After the surrogacy agreement is signed, an embryo can be transferred into the surrogate through IVF. IVF is a medical procedure where an egg is fertilized with sperm in a laboratory. This creates an embryo that is transferred into the surrogate's uterus. The surrogate usually takes medication before the embryo is transferred. This makes the IVF procedure more likely to result in a pregnancy.
In New York State, the gestational surrogates have a right to the following, to be provided and paid for by the intended parent(s):
- the right to comprehensive health insurance coverage. This insurance must cover the surrogate through the entire surrogacy process, from the time the surrogate takes any medications before or after the embryo transfer, throughout the pregnancy, and for 12 months after the pregnancy ends (whether resulting in the child's birth, stillbirth, or termination of the pregnancy);
- a disability insurance policy.
- a life insurance policy.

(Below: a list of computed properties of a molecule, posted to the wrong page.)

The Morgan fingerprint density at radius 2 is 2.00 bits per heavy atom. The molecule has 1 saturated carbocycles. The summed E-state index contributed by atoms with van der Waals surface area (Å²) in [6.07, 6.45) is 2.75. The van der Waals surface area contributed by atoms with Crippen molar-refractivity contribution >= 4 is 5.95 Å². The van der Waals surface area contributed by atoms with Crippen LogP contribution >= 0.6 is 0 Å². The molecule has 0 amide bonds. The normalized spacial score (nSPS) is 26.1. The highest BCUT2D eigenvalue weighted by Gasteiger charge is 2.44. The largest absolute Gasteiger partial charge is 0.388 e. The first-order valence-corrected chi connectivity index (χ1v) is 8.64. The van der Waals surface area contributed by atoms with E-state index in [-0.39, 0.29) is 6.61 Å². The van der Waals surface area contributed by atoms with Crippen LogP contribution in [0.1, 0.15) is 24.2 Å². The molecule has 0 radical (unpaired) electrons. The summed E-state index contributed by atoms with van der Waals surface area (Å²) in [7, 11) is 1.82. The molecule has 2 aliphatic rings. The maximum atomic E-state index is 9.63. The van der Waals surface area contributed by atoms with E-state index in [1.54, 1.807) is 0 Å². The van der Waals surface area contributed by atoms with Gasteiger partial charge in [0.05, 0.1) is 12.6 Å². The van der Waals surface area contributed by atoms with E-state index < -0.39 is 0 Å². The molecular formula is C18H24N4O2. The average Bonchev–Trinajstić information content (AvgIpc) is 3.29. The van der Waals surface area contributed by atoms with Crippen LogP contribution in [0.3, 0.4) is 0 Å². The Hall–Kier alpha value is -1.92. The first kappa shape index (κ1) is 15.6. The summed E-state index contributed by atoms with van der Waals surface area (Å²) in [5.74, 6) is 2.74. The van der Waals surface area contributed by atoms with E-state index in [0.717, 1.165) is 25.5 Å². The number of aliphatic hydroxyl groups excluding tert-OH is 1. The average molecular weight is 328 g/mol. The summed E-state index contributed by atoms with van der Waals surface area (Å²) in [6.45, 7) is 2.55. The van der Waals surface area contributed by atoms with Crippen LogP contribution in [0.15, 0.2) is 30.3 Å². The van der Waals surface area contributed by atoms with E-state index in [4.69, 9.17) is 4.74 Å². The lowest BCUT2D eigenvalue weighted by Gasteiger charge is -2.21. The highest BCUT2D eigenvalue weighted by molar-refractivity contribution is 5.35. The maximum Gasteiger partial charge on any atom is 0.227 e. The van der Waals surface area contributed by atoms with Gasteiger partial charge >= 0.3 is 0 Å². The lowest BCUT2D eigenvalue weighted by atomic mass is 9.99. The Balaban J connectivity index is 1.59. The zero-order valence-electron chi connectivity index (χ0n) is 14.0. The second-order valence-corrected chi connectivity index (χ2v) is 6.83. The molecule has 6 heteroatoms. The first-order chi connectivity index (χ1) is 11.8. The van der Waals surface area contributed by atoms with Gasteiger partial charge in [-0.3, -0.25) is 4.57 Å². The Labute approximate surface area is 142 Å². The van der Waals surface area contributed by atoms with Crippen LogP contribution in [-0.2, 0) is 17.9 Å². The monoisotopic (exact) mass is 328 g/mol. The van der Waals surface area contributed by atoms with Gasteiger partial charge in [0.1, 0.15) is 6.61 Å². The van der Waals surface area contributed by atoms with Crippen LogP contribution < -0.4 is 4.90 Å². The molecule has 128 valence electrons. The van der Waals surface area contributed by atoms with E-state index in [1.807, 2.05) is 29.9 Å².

- a comprehensive health insurance policy that covers mental health counseling; and
- compensation for legal fees.
Surrogates also have the following rights under New York law:
- the right to select a health care professional of their own choosing.
- the right to terminate or continue the pregnancy.
- the right to make health and welfare decisions about themselves and pregnancy, including the right to reduce or retain the number of fetuses or embryos they are carrying.
- the right to receive compensation for the surrogacy, which must be held in escrow with an independent escrow agent; and
- the right to be provided with a copy of the Surrogate's Bill of Rights.